We are outraged with social injustice. It violates our fundamental belief that all people should be treated equally. Regardless of race, color, gender, sexual preference, etc. Jesus loved everyone. He did not discriminate against anyone on any basis. He loved the sinner and urged them to repent. So why can’t we behave in the same manner?

When is the last time we showed someone the love of Christ who is different, or who holds different beliefs? We cry out with a vengeance against police brutality. Social injustice? Well, we hold a protest! But it’s not just any protest. Many of these outcries lead to people being hurt, stores being ruined, looting, fires, and danger all around.

What Are We Thinking?

We abhor someone’s life taken away by police (truly heinous and unsettling). There is validity to this. But how does looting, rioting, hurting others, and deviant behaviors make things better? Aren’t many of us guilty of reckless behavior?


We cry out that black lives matter… and they do. But Jesus never said this. Jesus said all lives matter. And yes, bad history exists. Discrimination still exists, and it shouldn’t. But is the narrative be different if a caucasian person is killed by police? Would that make headlines, or would anyone even bother to care?

Thousands of babies aborted daily for various reasons. Aborted baby parts are sold for profit. Yet no one really cares on a large scale. Not like this one. Isn’t this an injustice as well?

Why is it when racial tensions run high we become destructive?

Racial profiling, abuse of power, corruption, and discrimination should not exist if we walk in love. Love isn’t about fighting for the rights of some. It is about fighting for the rights of all. It is ensuring that everyone is treated fairly with the same sense of justice.

When justice is finally served… then what? We gloat. We are WRONG on both sides.

Not only is the abuse of power and discrimination wrong because it does not demonstrate the love of Christ, but rejoicing in someone’s downfall is equally unbiblical. As is all the destruction that ensues.

We justify our elation by saying that they deserved it. They had it coming. Some cases are this cut and dry. But we have rejoiced over many cases and the person has been innocent. What about that case? Do we feel remorse for our actions?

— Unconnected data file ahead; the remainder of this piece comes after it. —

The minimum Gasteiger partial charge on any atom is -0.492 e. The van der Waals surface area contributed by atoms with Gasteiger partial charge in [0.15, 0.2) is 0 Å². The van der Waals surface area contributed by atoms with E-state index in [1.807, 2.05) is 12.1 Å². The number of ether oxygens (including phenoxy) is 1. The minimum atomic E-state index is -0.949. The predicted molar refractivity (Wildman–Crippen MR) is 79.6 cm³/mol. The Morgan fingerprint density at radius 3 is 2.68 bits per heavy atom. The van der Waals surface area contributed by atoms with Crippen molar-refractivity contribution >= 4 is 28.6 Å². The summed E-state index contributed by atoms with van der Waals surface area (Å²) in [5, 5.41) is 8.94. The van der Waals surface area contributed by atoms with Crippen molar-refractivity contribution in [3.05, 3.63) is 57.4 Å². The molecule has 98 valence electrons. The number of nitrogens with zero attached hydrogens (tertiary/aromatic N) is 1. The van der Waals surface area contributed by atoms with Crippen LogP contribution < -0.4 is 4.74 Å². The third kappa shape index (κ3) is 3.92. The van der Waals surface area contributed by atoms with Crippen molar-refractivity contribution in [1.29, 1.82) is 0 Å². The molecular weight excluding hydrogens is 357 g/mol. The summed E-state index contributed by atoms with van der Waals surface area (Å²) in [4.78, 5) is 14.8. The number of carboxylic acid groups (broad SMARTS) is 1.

Furthermore, what about the destruction of property in the aftermath? Who apologizes for that? An innocent business set on fire, merchandise taken or destroyed, streets set ablaze… aren’t we being equally criminal in our approach?

We use racial tensions as an excuse to engage in illegal activities. This is wrong. God never intended for us to seek justice this way. It doesn’t create change. It doesn’t put a policy in place to ensure the same act does not happen again to someone else. We complain that discrimination keeps happening… But what are we really doing to effect real change?

What Do we Do?

Changes in policy, new guidelines in policing, greater accountability, education… these are all things that we should look to as methods of change. These are the ones that will create lasting change. Changes shouldn’t be made to an elite, but for all citizens. Hate isn’t just confined to the color of one’s skin. We forget that it can be for a multitude of reasons.

Toni Troxell discusses how God would want us to handle social injustice. What would He tell us to do? Why are our methods wrong, and what is rendering them ineffective?

Toni tells us why God tells us not to seek revenge- that vengeance is His. She talks about why it is not godly to gloat when God corrects a wrong, and what attitude we should have going forward.

Our next issue comes out on July 27, 2020.

1 Comment

  1. […] don’t think that we ever stopped to think about the causes of corruption. We just assume (and joke) that it exists. We think that all politicians are untruthful. Lawyers […]

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